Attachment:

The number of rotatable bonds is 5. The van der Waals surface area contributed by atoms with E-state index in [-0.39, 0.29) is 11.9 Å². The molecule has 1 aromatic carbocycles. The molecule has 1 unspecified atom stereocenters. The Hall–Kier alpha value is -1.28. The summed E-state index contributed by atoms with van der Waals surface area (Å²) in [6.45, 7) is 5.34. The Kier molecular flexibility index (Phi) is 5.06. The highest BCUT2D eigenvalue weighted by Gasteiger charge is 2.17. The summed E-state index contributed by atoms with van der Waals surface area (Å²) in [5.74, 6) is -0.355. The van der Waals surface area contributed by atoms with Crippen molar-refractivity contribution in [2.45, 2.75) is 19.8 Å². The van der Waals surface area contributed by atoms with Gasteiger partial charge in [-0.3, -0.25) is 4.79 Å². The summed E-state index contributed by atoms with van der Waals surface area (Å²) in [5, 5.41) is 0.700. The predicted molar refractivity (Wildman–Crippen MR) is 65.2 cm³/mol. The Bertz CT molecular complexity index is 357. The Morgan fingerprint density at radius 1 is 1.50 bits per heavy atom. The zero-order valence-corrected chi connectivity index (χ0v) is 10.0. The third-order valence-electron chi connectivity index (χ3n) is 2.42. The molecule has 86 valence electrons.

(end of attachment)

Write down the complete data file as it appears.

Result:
The number of rotatable bonds is 5. The van der Waals surface area contributed by atoms with E-state index in [-0.39, 0.29) is 11.9 Å². The molecule has 1 aromatic carbocycles. The molecule has 1 unspecified atom stereocenters. The Hall–Kier alpha value is -1.28. The summed E-state index contributed by atoms with van der Waals surface area (Å²) in [6.45, 7) is 5.34. The Kier molecular flexibility index (Phi) is 5.06. The highest BCUT2D eigenvalue weighted by Gasteiger charge is 2.17. The summed E-state index contributed by atoms with van der Waals surface area (Å²) in [5.74, 6) is -0.355. The van der Waals surface area contributed by atoms with Crippen molar-refractivity contribution in [2.45, 2.75) is 19.8 Å². The van der Waals surface area contributed by atoms with Gasteiger partial charge in [-0.3, -0.25) is 4.79 Å². The summed E-state index contributed by atoms with van der Waals surface area (Å²) in [5, 5.41) is 0.700. The predicted molar refractivity (Wildman–Crippen MR) is 65.2 cm³/mol. The Bertz CT molecular complexity index is 357. The Morgan fingerprint density at radius 1 is 1.50 bits per heavy atom. The zero-order valence-corrected chi connectivity index (χ0v) is 10.0. The third-order valence-electron chi connectivity index (χ3n) is 2.42. The molecule has 86 valence electrons.